For many years, a debate has persisted around whole-language instruction and phonics instruction. And somewhere in the distance, reserved for students who had been identified with a reading disability, there was the Orton-Gillingham approach.


So, What Is Structured Literacy? 


In the 1920s, Dr. Samuel T. Orton and Anna Gillingham created a method that was phonics-based, systematic, explicit, highly structured, and multi-sensory to help students with dyslexia — known as the Orton-Gillingham method. Over time, educators and academic researchers built upon this method to develop what we know today as Structured Literacy.

Structured Literacy supports explicit, sequential, systematic, prescriptive, diagnostic, and cumulative instruction to benefit all learners, both general education and remedial. The International Dyslexia Association (IDA) states that the three essential components of Structured Literacy are systematicity, explicitness, and multisensorality. 

  1. Systematicity

Structured Literacy instruction is organized, sequential, and cumulative. It follows a logical order in teaching the foundational skills of reading and spelling, such as phonemic awareness, phonological awareness, and comprehension. Each skill taught serves as a foundation for the next skill, building upon what the learner has already mastered. This systematic approach ensures that learners, including students with dyslexia, progress steadily from basic to more complex skills.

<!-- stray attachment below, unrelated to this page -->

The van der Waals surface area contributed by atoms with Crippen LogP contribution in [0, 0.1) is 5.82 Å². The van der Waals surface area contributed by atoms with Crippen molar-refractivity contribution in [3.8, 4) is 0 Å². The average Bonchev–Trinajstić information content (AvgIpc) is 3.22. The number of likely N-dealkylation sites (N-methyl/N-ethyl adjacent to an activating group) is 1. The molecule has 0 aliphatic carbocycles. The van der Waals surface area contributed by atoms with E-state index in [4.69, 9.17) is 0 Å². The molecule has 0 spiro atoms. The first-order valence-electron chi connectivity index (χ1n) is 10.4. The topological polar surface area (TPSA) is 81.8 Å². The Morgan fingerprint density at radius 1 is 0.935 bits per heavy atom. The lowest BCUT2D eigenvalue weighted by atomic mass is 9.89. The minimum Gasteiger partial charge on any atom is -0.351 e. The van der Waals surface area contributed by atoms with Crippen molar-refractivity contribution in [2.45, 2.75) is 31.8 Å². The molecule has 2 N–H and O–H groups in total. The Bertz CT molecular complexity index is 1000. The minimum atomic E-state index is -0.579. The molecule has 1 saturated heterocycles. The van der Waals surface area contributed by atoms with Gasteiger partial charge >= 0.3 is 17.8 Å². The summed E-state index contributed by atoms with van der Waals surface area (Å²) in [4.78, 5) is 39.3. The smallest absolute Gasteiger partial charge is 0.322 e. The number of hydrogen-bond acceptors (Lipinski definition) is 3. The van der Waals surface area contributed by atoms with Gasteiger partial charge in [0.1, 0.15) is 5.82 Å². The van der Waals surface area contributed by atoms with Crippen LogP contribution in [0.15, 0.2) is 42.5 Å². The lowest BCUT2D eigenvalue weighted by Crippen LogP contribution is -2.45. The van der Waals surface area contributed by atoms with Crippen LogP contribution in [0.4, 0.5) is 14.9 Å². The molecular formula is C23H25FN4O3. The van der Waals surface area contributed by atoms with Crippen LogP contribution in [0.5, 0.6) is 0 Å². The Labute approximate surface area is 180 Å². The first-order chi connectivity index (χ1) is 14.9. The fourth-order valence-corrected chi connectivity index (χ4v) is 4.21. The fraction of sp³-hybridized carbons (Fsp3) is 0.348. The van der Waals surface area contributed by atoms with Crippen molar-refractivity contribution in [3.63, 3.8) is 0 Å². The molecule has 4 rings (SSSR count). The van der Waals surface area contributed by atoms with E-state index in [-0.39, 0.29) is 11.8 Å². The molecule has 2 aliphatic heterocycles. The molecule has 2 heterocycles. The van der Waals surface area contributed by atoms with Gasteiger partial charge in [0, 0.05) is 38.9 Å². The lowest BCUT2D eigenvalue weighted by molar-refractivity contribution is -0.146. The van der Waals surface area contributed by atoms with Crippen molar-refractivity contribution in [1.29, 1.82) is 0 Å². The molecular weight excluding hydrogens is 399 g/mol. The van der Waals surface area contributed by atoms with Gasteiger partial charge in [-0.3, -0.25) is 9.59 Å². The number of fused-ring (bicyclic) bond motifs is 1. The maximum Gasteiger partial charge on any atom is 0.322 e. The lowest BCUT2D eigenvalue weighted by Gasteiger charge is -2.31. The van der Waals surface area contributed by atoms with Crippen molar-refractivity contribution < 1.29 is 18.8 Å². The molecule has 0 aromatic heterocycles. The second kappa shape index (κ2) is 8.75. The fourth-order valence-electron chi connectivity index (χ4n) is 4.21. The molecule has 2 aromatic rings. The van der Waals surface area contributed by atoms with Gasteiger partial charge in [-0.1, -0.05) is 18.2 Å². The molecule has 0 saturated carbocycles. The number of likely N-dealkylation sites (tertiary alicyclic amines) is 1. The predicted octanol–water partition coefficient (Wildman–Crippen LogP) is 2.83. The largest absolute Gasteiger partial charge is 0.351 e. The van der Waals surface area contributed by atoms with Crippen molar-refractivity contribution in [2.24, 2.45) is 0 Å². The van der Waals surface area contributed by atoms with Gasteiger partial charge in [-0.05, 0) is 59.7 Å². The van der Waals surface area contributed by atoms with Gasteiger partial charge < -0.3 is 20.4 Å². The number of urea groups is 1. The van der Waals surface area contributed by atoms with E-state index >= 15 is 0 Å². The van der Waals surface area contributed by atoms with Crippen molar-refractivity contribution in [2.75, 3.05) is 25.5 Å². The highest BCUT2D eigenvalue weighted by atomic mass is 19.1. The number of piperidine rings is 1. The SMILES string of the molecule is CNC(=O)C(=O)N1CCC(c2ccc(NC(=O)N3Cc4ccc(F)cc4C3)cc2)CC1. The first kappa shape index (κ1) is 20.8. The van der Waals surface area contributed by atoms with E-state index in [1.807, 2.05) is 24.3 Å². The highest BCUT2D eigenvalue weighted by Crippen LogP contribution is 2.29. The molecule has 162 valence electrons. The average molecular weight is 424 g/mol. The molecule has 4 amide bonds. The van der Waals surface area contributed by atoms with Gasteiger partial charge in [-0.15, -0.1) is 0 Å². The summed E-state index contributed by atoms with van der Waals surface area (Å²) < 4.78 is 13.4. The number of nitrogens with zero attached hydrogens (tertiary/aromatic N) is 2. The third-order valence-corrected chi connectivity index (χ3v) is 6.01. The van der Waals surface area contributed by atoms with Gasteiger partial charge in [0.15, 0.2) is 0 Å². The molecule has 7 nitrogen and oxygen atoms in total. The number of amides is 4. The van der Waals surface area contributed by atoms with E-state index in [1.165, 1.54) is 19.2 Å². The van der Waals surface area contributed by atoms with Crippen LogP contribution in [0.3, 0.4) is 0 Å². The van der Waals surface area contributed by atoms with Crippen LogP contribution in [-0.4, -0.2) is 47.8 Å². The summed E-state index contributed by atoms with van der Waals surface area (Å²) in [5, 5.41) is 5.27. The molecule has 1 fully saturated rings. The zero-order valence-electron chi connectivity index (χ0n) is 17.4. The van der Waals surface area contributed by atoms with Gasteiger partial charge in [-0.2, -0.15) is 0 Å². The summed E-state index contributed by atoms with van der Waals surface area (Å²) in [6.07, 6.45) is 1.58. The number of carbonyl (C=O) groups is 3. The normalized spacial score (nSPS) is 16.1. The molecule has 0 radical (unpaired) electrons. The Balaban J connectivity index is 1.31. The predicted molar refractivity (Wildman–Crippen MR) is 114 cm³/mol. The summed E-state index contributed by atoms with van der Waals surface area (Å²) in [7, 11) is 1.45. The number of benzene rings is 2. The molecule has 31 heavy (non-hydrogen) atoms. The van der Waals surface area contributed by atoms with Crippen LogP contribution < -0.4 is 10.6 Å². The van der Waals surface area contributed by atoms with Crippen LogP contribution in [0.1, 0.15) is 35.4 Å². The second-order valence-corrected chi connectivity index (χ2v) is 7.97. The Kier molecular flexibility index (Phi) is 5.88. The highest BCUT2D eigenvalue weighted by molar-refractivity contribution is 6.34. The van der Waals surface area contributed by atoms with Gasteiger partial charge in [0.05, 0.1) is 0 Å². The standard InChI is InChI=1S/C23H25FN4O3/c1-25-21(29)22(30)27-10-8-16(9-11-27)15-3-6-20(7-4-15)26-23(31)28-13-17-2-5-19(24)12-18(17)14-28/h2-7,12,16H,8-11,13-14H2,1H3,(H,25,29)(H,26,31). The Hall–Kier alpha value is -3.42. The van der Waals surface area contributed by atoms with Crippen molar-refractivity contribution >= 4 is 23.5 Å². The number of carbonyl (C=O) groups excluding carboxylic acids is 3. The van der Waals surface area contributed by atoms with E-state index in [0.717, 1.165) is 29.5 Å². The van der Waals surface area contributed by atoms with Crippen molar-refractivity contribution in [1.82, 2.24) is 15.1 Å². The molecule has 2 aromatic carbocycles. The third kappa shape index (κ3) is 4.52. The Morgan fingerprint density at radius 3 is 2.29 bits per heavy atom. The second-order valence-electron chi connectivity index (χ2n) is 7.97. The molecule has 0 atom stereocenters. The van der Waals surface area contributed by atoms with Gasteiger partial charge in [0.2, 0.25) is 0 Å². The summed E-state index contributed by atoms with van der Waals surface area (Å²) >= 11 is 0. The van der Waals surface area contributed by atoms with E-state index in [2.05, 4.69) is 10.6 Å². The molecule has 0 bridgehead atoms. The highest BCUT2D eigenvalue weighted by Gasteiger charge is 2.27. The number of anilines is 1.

1. Explicitness 

Structured Literacy instruction explicitly teaches the relationships between sounds and letters, as well as the patterns and rules governing the English language. Teachers clearly explain concepts and skills, providing direct instruction and modeling of strategies. Explicit instruction helps learners develop a deep understanding of language structure and how it relates to reading and spelling.

  1. Multisensorality 

Structured Literacy instruction engages multiple senses — such as sight, hearing, and touch — to enhance learning and memory. Learners are encouraged to see, hear, and feel the components of language through activities that involve writing, reading, listening, speaking, and manipulating letters and sounds. By appealing to different senses, multisensory instruction accommodates diverse learning styles and reinforces learning for all students, including those with dyslexia or other language-based learning differences.

The science of reading — a multidisciplinary body of research conducted over decades to explain how people best learn to read — has proven that a Structured Literacy approach is a necessary foundation for reading success.


The Six Elements of Structured Literacy


Every approach to Structured Literacy incorporates six key elements: 

  1. Phonology: Phonology is a branch of linguistics that studies the sound patterns of language, focusing on the organization and systematic nature of sounds within a particular language or languages. It examines how sounds function and interact with each other to convey meaning in speech. 
  2. Sound-Symbol Association: Sound-symbol association refers to the alphabetic principle, or the relationship between the sounds of language (phonemes) and the corresponding written symbols (graphemes). It is the understanding of how spoken sounds are represented by letters or combinations of letters in written language.